Mudcloth has become popular lately in the western world. It is a beautiful fabric. It comes in unique and exotic colors and designs. When combined with a hand-spun hand-woven fabric, it produces a rich and elegant textile. Each piece of mud cloth has a story to tell! The symbols, the arrangement, color, and shape, all reveal different secrets.
Ankara fabric from Western Africa & kitenge from Eastern Africa are two popular types. Each one of them has its own rich history and meaning from their respective cultures. They are used these days to add an extra element of style or design in the clothing line. Know more about the meaning and mindset behind mudcloth. This can add to your satisfaction and depth of spirit.
Mudcloth: A Local Tradition In The Past
Mudcloth was made by weaving together thin strips of plain fabric into squares. These squares were then stitched together. The fabric was then dipped in water containing leaves and branches such that the dye binds to the fabric.
The fabric was then sun-dried. It was later painted with beautiful patterns. These patterns were made using a special kind of mud. This special mud was collected from different ponds and streams. It was then left to ferment over seasons.
As the mud becomes dry, its color changes from dark brown or black to gray. The excess mud was washed off the fabric and the process was repeated many times. With every repetition, the affected area becomes darker. The unpainted areas were treated with a bleaching agent. It turns the original pale-yellow color of the fabric to brown. The fabric was again left for sun drying for a week and then washed off completely. Finally, they used to get the characteristic white pattern on a dark background.
This is how a traditional mud cloth was made in Africa. It demanded time and efforts of the artisans to create a single piece of fabric. Later, this fabric was used to create different outfits for men & women.
Different Mudcloth Patterns & Their Meanings
A piece of mudcloth communicates social status, characters, and occupations. Even now, African people are cautious about what they wear. What you wear shows what kind of person you are!
Below we have shown a few of the many symbols you'll find in a piece of mudcloth. Patterns and varieties in mudcloth are endless. Also, the meanings of patterns may differ by region, ethnic group, or individual. So, don’t be surprised if someone tells you a different meaning than you see here!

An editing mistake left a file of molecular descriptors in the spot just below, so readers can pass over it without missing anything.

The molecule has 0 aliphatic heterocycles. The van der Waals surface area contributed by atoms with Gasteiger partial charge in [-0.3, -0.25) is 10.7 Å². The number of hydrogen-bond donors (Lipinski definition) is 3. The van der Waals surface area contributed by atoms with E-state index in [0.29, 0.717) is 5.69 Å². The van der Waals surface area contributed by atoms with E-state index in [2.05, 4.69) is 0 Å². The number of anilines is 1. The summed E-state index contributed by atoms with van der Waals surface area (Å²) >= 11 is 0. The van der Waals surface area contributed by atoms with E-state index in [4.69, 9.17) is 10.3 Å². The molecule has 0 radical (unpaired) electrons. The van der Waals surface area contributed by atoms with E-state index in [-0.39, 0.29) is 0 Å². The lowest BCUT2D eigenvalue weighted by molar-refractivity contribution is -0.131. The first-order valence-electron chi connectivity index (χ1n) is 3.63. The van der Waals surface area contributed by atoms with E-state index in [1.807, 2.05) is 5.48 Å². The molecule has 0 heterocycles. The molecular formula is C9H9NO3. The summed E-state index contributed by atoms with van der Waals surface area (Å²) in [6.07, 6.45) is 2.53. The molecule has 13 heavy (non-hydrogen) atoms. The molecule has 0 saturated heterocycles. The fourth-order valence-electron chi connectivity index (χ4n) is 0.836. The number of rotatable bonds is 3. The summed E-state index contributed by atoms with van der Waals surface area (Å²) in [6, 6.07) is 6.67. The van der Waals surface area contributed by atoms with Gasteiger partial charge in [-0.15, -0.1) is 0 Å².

Wealth and Luxury
Supposed to represent the cushions of rich women from the Mauritania area. Suchwomen are so wealthy: they don’t have to work. Just rest their heads on pillows such as these!
Beds of Bamboo and Millet
It is said that this pattern is used by a woman who wishes to show her superiority to a Co-wife. However, the pattern is extremely popular and so it is not always assumed that a woman wearing it is making this assumption.
This pattern has a unique story. A farmer had a sickle he particularly liked. It worked well for him and he thought it deserved its own pattern. So this pattern is named for the back of the sickle.
This design represents the spindle. A very old and traditional design.
The name says it all, a popular pattern that shows prosperity from the calabash flowers.
This pattern represents a belt used by warriors before they went off to battle. This pattern therefore signifies being brave and fearless.
A very common pattern as Iguana's are very common in many parts of Africa and represent good fortune. An Iguana can lead a hunter to water and is also symbolic of African people in warfare with foreign powers.
The Making of Mudcloth
The Making of Mudcloth In The Modern Times
The making of mudcloth is a time-consuming process. It may take four days to a week to complete depending on the weather. Each piece is made of 100% cotton and is completely hand-made.
The men start the process by weaving cotton thread on a loom. The loom is hand-held and makes a strip of cloth 5"-6" wide. After they weave around 9 panels, they sew them together, and then the women paint and design the cloth.